An Exploration of Senior High School Student Learning in Biology in Taiwan
Lu, T.-N. (2006). An Exploration of Senior High School Student Learning in Biology in Taiwan (Thesis, Doctor of Philosophy (PhD)). The University of Waikato, Hamilton, New Zealand. Retrieved from http://hdl.handle.net/10289/2632
Permanent Research Commons link: http://hdl.handle.net/10289/2632
This thesis explores senior high school student learning in biology in Taiwan. The Confucian-heritage culture and beliefs associated with high stakes examinations influences the learning context in biology. There is a considerable body of international research on teaching and learning in senior high biology. There appears to be limited research on student and teacher views of learning in biology in this context. A social constructivist view of learning underpins this study. Using an interpretive paradigm, this study explores student and teacher perceptions of student learning experiences in senior high school biology. There are three phases in this study. In the first phase, Grade 11 and Grade 12 students and teacher perceptions of the existing teaching and learning situation in biology was explored. In the second phase, an intervention was designed and implemented for Grade 12 students. In the third phase, the intervention was evaluated. The findings of this study indicate that most students take biology to increase their options for entering tertiary education. Noticeably, they were using learning approaches that they most disliked to increase their biology marks. Most of them considered the current biology classes were very effective in coping with the major examination, but the teaching was monotonous and teaching content as seemingly unrelated to real life. The teachers perceived that student learning was passive, which contributed to the teachers feeling of exhaustion. Qualitative and quantitative data indicated that both the students and teachers were dissatisfied with the current teaching and learning situation. A more interactive teaching and learning approach and more student responsibility in investigations were suggested by the respondents. An intervention programme based on a social constructivist view of learning, including interactive teaching and open investigation, was designed and implemented. The intervention (70% lecture classes and 30% experiment classes) problematised the traditional lesson structure (90% lecture classes and 10% experiment classes) of senior biology in Taiwan, seeking a more cohesive and integrated overall structure for learning biology. Evaluation of the intervention programme suggested that through student-teacher and student-student interactions student conceptual and procedural understanding of biology was facilitated and their attitudes towards learning were enhanced. A few of the students could not accept the intervention as it conflicted with their view of learning in an examination culture. The implications of this research are that more teacher-student and peer interactions and open-ended investigations can lead to enhanced learning in biology in Taiwan for most senior high school students. Social constructivist approaches to teaching and learning are viable in a Taiwanese biology classroom context. The study also showed the potential for open investigations in this context.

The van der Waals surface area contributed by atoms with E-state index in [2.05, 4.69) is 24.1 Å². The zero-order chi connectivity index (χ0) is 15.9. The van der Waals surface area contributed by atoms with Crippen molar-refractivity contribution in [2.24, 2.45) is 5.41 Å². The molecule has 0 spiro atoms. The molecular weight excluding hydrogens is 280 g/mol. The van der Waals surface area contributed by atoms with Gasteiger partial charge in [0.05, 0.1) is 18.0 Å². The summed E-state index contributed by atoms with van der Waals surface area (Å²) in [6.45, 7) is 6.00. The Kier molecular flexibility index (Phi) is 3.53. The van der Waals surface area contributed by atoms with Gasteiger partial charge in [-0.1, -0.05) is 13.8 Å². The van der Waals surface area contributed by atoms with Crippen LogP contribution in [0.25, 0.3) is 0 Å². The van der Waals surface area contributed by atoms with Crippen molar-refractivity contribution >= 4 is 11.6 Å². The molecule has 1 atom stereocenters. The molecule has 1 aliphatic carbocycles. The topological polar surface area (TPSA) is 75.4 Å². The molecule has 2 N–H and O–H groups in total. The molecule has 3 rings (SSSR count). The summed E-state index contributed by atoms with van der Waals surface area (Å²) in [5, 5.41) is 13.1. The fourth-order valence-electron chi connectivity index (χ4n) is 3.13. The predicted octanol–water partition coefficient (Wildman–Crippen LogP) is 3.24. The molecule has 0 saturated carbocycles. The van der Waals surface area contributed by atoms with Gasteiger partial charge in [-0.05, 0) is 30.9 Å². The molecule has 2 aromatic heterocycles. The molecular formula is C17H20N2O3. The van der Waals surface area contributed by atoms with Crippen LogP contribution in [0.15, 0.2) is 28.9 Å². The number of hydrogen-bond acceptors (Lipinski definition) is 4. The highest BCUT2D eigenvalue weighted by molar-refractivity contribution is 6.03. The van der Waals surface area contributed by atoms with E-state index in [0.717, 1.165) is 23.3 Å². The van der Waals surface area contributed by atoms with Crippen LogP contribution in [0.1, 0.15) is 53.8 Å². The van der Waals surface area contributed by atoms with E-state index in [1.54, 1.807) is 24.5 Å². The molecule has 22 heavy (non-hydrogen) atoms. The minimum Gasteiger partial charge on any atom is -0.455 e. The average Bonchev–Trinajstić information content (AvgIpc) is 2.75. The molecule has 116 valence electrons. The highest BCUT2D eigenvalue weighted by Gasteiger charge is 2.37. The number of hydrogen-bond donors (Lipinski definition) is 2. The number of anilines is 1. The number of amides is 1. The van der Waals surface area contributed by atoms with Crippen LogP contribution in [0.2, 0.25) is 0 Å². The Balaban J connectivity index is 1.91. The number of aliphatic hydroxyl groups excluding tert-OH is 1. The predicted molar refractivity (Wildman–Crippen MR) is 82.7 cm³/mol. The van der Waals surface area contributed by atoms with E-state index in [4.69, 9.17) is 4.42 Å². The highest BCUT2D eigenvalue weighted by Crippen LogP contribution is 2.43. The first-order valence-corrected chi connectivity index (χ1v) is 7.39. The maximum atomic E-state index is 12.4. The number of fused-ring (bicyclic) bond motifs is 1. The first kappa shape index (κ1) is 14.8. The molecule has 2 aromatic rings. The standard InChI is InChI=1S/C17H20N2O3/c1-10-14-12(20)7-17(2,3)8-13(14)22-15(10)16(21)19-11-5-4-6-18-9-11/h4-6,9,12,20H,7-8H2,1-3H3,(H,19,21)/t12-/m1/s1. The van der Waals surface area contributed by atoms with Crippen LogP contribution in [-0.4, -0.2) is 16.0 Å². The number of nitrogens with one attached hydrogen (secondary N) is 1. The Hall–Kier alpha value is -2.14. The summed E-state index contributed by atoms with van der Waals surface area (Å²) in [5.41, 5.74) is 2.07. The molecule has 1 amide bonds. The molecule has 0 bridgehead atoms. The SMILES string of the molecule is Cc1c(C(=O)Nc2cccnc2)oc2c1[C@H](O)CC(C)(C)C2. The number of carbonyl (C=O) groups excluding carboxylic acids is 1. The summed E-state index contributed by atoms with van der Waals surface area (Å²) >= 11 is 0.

The University of Waikato
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